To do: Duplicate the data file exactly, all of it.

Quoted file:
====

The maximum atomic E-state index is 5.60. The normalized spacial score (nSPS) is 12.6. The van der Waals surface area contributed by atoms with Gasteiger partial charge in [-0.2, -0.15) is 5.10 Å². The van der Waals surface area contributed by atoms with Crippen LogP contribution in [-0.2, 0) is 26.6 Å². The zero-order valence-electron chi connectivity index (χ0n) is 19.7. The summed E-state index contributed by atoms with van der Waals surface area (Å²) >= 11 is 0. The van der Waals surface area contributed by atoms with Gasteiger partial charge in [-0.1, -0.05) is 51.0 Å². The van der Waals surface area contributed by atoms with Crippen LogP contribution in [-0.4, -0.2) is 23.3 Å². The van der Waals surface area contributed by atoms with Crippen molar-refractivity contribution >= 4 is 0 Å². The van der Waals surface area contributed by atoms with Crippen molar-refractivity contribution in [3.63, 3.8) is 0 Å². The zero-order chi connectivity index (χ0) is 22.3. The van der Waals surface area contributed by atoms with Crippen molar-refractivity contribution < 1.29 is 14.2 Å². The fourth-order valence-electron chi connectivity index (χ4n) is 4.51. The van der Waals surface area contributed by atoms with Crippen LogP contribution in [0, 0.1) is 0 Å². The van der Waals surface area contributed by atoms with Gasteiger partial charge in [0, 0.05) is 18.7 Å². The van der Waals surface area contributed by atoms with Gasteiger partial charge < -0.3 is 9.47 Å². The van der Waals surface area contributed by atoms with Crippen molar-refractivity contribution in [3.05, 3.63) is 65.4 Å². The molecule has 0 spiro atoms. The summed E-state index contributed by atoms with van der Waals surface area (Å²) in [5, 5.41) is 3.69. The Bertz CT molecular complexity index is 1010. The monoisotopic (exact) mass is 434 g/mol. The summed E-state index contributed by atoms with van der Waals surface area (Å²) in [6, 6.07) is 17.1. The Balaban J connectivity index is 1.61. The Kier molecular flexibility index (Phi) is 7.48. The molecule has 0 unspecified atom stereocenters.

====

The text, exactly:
The maximum atomic E-state index is 5.60. The normalized spacial score (nSPS) is 12.6. The van der Waals surface area contributed by atoms with Gasteiger partial charge in [-0.2, -0.15) is 5.10 Å². The van der Waals surface area contributed by atoms with Crippen LogP contribution in [-0.2, 0) is 26.6 Å². The zero-order valence-electron chi connectivity index (χ0n) is 19.7. The summed E-state index contributed by atoms with van der Waals surface area (Å²) >= 11 is 0. The van der Waals surface area contributed by atoms with Gasteiger partial charge in [-0.1, -0.05) is 51.0 Å². The van der Waals surface area contributed by atoms with Crippen LogP contribution in [-0.4, -0.2) is 23.3 Å². The van der Waals surface area contributed by atoms with Crippen molar-refractivity contribution >= 4 is 0 Å². The van der Waals surface area contributed by atoms with Crippen molar-refractivity contribution in [3.63, 3.8) is 0 Å². The zero-order chi connectivity index (χ0) is 22.3. The van der Waals surface area contributed by atoms with Crippen molar-refractivity contribution < 1.29 is 14.2 Å². The fourth-order valence-electron chi connectivity index (χ4n) is 4.51. The van der Waals surface area contributed by atoms with Crippen LogP contribution in [0, 0.1) is 0 Å². The van der Waals surface area contributed by atoms with Gasteiger partial charge in [0, 0.05) is 18.7 Å². The van der Waals surface area contributed by atoms with Gasteiger partial charge < -0.3 is 9.47 Å². The van der Waals surface area contributed by atoms with Crippen molar-refractivity contribution in [3.05, 3.63) is 65.4 Å². The molecule has 0 spiro atoms. The summed E-state index contributed by atoms with van der Waals surface area (Å²) in [5, 5.41) is 3.69. The Bertz CT molecular complexity index is 1010. The monoisotopic (exact) mass is 434 g/mol. The summed E-state index contributed by atoms with van der Waals surface area (Å²) in [6, 6.07) is 17.1. The Balaban J connectivity index is 1.61. The Kier molecular flexibility index (Phi) is 7.48. The molecule has 0 unspecified atom stereocenters.